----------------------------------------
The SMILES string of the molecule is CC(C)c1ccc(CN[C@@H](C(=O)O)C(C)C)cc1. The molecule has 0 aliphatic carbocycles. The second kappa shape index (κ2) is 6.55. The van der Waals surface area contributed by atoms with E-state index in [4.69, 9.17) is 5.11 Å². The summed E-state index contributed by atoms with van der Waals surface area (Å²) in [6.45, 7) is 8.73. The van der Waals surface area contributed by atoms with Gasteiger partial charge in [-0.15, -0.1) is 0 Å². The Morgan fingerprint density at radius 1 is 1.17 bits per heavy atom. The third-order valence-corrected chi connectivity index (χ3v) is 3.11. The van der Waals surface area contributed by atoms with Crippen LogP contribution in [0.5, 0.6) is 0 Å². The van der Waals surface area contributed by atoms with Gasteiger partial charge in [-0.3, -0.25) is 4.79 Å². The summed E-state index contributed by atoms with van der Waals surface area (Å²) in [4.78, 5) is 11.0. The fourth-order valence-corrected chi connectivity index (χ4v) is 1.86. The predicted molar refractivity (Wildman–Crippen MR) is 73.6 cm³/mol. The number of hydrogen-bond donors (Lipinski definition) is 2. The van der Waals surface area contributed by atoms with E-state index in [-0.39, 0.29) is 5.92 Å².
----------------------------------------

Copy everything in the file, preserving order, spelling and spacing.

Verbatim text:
The SMILES string of the molecule is CC(C)c1ccc(CN[C@@H](C(=O)O)C(C)C)cc1. The molecule has 0 aliphatic carbocycles. The second kappa shape index (κ2) is 6.55. The van der Waals surface area contributed by atoms with E-state index in [4.69, 9.17) is 5.11 Å². The summed E-state index contributed by atoms with van der Waals surface area (Å²) in [6.45, 7) is 8.73. The van der Waals surface area contributed by atoms with Gasteiger partial charge in [-0.15, -0.1) is 0 Å². The Morgan fingerprint density at radius 1 is 1.17 bits per heavy atom. The third-order valence-corrected chi connectivity index (χ3v) is 3.11. The van der Waals surface area contributed by atoms with Crippen LogP contribution in [0.5, 0.6) is 0 Å². The van der Waals surface area contributed by atoms with Gasteiger partial charge in [-0.3, -0.25) is 4.79 Å². The summed E-state index contributed by atoms with van der Waals surface area (Å²) in [4.78, 5) is 11.0. The fourth-order valence-corrected chi connectivity index (χ4v) is 1.86. The predicted molar refractivity (Wildman–Crippen MR) is 73.6 cm³/mol. The number of hydrogen-bond donors (Lipinski definition) is 2. The van der Waals surface area contributed by atoms with E-state index in [-0.39, 0.29) is 5.92 Å².